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Citizens’ Media against Armed Conflict

Disrupting Violence in Colombia

2011
Author:

Clemencia Rodríguez

Citizens’ Media against Armed Conflict

Citizens’ media countering armed conflict and rebuilding community in Colombia

For two years, Clemencia Rodríguez did fieldwork in regions of Colombia where leftist guerillas, right-wing paramilitary groups, the army, and drug traffickers made their presence felt in the lives of unarmed civilians. Here, Rodríguez tells the story of how these civilians use community radio, television, video, digital photography, and the Internet to shield their communities from armed violence’s negative impacts.

Clemencia Rodríguez has given us an astonishing ethnographic study of ‘citizens’ media’ in Colombia. Remarkably, and with great insight into what uses of such ‘small media’ can accomplish, she offers readers a glimmer of hope in a stark war-torn social landscape, as well as a welcome and original intervention into contemporary theorizations of media worlds in circumstances of violence.

Faye Ginsburg, New York University

For two years, Clemencia Rodríguez did fieldwork in regions of Colombia where leftist guerillas, right-wing paramilitary groups, the army, and drug traffickers made their presence felt in the lives of unarmed civilians. Here, Rodríguez tells the story of the ways in which people living in the shadow of these armed intruders use community radio, television, video, digital photography, and the Internet to shield their communities from armed violence’s negative impacts.

Citizens’ media are most effective, Rodríguez posits, when they understand communication as performance rather than simply as persuasion or the transmission of information. Grassroots media that are deeply embedded in the communities they serve and responsive to local needs strengthen the ability of community members to productively react to violent incursions. Rodríguez demonstrates how citizens’ media privilege aspects of community life not hijacked by violence, providing people with the tools and the platform to forge lives for themselves and their families that are not entirely colonized by armed conflict and its effects.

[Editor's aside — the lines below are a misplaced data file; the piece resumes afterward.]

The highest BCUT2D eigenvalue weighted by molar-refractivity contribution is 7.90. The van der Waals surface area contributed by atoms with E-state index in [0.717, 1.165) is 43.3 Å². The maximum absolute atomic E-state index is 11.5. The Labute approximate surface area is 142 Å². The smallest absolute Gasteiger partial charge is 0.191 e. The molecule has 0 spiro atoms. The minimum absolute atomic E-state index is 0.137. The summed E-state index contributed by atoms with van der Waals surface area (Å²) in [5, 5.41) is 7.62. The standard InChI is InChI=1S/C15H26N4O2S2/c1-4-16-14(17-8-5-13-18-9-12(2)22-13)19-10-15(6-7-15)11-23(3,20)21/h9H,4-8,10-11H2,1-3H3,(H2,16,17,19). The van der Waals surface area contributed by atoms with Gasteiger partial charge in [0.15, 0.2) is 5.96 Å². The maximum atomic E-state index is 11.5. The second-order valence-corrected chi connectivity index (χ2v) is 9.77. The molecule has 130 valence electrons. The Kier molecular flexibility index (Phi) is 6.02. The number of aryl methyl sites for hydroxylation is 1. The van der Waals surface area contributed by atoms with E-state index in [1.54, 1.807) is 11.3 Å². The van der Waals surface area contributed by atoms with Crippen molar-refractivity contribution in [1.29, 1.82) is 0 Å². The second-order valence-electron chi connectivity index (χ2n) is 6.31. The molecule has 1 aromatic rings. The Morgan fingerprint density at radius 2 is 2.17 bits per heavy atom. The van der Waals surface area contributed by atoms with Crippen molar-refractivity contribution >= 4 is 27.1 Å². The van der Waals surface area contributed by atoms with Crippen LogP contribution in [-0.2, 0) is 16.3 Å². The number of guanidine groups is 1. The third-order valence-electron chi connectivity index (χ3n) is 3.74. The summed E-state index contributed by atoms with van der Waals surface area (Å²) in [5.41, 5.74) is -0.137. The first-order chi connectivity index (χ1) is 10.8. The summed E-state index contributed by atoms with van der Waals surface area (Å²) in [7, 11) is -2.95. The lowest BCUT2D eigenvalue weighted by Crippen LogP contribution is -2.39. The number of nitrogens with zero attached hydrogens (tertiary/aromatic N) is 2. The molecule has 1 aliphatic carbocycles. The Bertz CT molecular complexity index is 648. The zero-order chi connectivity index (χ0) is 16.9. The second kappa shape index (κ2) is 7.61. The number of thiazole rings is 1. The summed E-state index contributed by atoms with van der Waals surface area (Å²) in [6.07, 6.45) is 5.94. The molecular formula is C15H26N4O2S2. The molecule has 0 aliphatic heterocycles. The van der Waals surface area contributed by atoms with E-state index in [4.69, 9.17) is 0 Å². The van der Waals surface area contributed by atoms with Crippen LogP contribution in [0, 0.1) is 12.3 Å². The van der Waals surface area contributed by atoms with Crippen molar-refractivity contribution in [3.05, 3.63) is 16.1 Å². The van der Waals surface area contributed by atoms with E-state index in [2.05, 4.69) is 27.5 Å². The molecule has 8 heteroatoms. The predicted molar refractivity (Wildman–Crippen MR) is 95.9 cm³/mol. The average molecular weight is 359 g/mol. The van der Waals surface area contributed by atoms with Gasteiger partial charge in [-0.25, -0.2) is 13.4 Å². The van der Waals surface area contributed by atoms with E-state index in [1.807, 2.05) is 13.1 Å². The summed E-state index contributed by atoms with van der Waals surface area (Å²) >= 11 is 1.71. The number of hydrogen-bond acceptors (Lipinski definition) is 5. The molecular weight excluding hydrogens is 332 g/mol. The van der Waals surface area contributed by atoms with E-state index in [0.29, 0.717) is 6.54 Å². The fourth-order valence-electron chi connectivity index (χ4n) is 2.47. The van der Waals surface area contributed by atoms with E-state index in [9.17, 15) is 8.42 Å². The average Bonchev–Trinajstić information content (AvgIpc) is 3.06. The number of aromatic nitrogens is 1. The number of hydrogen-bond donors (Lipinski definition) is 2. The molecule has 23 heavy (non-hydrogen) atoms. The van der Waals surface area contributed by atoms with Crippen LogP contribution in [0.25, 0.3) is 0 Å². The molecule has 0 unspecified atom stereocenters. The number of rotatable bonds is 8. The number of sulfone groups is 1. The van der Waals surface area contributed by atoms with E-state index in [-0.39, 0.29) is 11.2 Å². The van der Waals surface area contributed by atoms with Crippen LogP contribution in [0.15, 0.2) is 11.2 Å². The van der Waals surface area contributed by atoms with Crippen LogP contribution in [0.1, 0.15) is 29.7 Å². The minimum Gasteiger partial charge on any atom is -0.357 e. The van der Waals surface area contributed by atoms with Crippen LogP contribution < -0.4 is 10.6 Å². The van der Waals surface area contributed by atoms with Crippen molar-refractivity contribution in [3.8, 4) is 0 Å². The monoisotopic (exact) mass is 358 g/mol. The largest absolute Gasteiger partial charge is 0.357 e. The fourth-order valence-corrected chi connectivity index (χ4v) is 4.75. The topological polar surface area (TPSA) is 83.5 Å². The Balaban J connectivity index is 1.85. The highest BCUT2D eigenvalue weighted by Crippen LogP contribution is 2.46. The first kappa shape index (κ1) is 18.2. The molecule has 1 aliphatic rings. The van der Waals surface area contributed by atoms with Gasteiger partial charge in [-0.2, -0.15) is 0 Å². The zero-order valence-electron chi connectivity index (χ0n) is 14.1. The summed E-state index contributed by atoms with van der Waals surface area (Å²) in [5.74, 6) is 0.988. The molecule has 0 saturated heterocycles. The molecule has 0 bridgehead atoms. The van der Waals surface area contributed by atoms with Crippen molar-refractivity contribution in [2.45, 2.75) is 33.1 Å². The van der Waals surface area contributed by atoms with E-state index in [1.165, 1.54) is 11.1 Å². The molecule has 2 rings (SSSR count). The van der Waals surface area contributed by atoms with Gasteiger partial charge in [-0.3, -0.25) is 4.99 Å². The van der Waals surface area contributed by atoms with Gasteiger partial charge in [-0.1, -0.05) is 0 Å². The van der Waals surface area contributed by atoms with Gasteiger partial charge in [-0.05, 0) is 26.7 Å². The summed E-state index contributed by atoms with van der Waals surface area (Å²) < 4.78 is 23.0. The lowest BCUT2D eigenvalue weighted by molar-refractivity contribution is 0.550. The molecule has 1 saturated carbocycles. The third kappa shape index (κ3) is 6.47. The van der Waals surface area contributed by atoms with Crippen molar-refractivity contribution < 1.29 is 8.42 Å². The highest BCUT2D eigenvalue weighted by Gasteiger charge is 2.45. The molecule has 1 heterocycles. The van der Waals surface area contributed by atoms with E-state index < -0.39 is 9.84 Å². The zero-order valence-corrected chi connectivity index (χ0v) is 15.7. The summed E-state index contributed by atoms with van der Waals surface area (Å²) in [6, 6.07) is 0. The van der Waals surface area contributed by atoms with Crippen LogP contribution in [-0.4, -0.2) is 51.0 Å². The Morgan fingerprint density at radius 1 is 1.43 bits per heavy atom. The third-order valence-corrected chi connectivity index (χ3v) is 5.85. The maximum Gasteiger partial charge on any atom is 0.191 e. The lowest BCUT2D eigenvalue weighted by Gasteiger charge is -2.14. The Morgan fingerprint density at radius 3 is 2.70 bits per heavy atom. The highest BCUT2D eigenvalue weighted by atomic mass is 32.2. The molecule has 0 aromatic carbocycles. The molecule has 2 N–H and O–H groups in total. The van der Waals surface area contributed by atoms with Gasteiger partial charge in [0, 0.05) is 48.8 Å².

Ultimately, Rodríguez shows that unarmed civilian communities that have been cornered by armed conflict can use community media to repair torn social fabrics, reconstruct eroded bonds, reclaim public spaces, resolve conflict, and sow the seeds of peace and stability.

Citizens’ Media against Armed Conflict

Clemencia Rodríguez is professor of communication at the University of Oklahoma.

Citizens’ Media against Armed Conflict

Clemencia Rodríguez has given us an astonishing ethnographic study of ‘citizens’ media’ in Colombia. Remarkably, and with great insight into what uses of such ‘small media’ can accomplish, she offers readers a glimmer of hope in a stark war-torn social landscape, as well as a welcome and original intervention into contemporary theorizations of media worlds in circumstances of violence.

Faye Ginsburg, New York University

Rodríguez combines vivid ethnography with trenchant historical and sociological analysis in this important contribution to peace studies and media anthropology.

Choice

Citizens’ Media against Armed Conflict

Contents

Life at the Crossfire: An Introduction to Colombia's Violence and Its Context
1. Drugs, Violence, and the Media of the People in the Colombian Amazon
2. Nation-building, One Voice at a Time: Citizens’ Communication in Montes de María
3. Radio, Resistance, and War in Madgalena Medio
4. Media Pioneers Respond to Armed Conflict
5. The Doing Is Everything! Toward a Theory of Citizens' Media in Contexts of War

Acknowledgments
Acronyms
Notes
Bibliography
Indigenous and Citizens' Media References
Index